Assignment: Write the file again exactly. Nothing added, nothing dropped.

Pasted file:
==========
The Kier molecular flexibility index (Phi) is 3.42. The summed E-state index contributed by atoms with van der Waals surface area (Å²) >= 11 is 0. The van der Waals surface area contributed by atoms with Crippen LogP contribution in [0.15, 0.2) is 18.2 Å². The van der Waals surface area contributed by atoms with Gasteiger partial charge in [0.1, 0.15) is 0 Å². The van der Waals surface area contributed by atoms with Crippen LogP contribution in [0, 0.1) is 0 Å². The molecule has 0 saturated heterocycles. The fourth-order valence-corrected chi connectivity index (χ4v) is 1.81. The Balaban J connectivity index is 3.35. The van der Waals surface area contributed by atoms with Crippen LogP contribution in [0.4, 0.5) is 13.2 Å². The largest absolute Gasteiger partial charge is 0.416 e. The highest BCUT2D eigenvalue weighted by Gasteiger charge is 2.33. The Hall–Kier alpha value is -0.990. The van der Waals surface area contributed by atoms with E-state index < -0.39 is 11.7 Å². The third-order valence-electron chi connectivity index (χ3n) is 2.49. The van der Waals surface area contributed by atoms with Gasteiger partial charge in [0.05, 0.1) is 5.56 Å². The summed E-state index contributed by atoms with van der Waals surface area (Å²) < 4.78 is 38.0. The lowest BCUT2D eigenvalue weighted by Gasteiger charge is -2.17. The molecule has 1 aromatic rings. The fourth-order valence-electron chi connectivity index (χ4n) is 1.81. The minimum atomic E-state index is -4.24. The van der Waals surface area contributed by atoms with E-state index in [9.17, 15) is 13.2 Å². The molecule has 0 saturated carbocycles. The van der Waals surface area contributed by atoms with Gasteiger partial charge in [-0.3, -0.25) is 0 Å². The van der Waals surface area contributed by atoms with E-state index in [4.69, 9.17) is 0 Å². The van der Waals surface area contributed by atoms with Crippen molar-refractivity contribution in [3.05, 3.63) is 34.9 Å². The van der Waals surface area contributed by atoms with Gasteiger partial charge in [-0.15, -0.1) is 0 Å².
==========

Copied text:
The Kier molecular flexibility index (Phi) is 3.42. The summed E-state index contributed by atoms with van der Waals surface area (Å²) >= 11 is 0. The van der Waals surface area contributed by atoms with Crippen LogP contribution in [0.15, 0.2) is 18.2 Å². The van der Waals surface area contributed by atoms with Gasteiger partial charge in [0.1, 0.15) is 0 Å². The van der Waals surface area contributed by atoms with Crippen LogP contribution in [0, 0.1) is 0 Å². The molecule has 0 saturated heterocycles. The fourth-order valence-corrected chi connectivity index (χ4v) is 1.81. The Balaban J connectivity index is 3.35. The van der Waals surface area contributed by atoms with Crippen LogP contribution in [0.4, 0.5) is 13.2 Å². The largest absolute Gasteiger partial charge is 0.416 e. The highest BCUT2D eigenvalue weighted by Gasteiger charge is 2.33. The Hall–Kier alpha value is -0.990. The van der Waals surface area contributed by atoms with E-state index < -0.39 is 11.7 Å². The third-order valence-electron chi connectivity index (χ3n) is 2.49. The van der Waals surface area contributed by atoms with Gasteiger partial charge in [0.05, 0.1) is 5.56 Å². The summed E-state index contributed by atoms with van der Waals surface area (Å²) < 4.78 is 38.0. The lowest BCUT2D eigenvalue weighted by Gasteiger charge is -2.17. The molecule has 1 aromatic rings. The fourth-order valence-electron chi connectivity index (χ4n) is 1.81. The minimum atomic E-state index is -4.24. The van der Waals surface area contributed by atoms with E-state index in [9.17, 15) is 13.2 Å². The molecule has 0 saturated carbocycles. The van der Waals surface area contributed by atoms with Gasteiger partial charge in [-0.3, -0.25) is 0 Å². The van der Waals surface area contributed by atoms with E-state index in [4.69, 9.17) is 0 Å². The van der Waals surface area contributed by atoms with Crippen molar-refractivity contribution in [3.05, 3.63) is 34.9 Å². The van der Waals surface area contributed by atoms with Gasteiger partial charge in [-0.15, -0.1) is 0 Å².